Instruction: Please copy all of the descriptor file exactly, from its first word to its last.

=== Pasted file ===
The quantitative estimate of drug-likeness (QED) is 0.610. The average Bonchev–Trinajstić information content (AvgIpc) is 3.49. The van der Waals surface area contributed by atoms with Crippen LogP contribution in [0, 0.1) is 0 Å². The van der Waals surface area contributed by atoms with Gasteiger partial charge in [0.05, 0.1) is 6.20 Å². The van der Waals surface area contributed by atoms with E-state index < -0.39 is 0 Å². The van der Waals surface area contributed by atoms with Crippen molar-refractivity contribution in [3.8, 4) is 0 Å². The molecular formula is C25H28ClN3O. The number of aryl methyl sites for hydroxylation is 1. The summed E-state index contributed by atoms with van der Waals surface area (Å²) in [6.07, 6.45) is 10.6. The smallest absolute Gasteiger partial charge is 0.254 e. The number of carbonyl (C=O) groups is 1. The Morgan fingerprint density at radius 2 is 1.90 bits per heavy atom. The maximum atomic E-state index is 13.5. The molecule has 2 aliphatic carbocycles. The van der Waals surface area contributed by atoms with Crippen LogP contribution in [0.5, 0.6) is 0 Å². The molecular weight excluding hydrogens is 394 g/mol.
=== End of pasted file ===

The quantitative estimate of drug-likeness (QED) is 0.610. The average Bonchev–Trinajstić information content (AvgIpc) is 3.49. The van der Waals surface area contributed by atoms with Crippen LogP contribution in [0, 0.1) is 0 Å². The van der Waals surface area contributed by atoms with Gasteiger partial charge in [0.05, 0.1) is 6.20 Å². The van der Waals surface area contributed by atoms with E-state index < -0.39 is 0 Å². The van der Waals surface area contributed by atoms with Crippen molar-refractivity contribution in [3.8, 4) is 0 Å². The molecular formula is C25H28ClN3O. The number of aryl methyl sites for hydroxylation is 1. The summed E-state index contributed by atoms with van der Waals surface area (Å²) in [6.07, 6.45) is 10.6. The smallest absolute Gasteiger partial charge is 0.254 e. The number of carbonyl (C=O) groups is 1. The Morgan fingerprint density at radius 2 is 1.90 bits per heavy atom. The maximum atomic E-state index is 13.5. The molecule has 2 aliphatic carbocycles. The van der Waals surface area contributed by atoms with Crippen LogP contribution in [0.5, 0.6) is 0 Å². The molecular weight excluding hydrogens is 394 g/mol.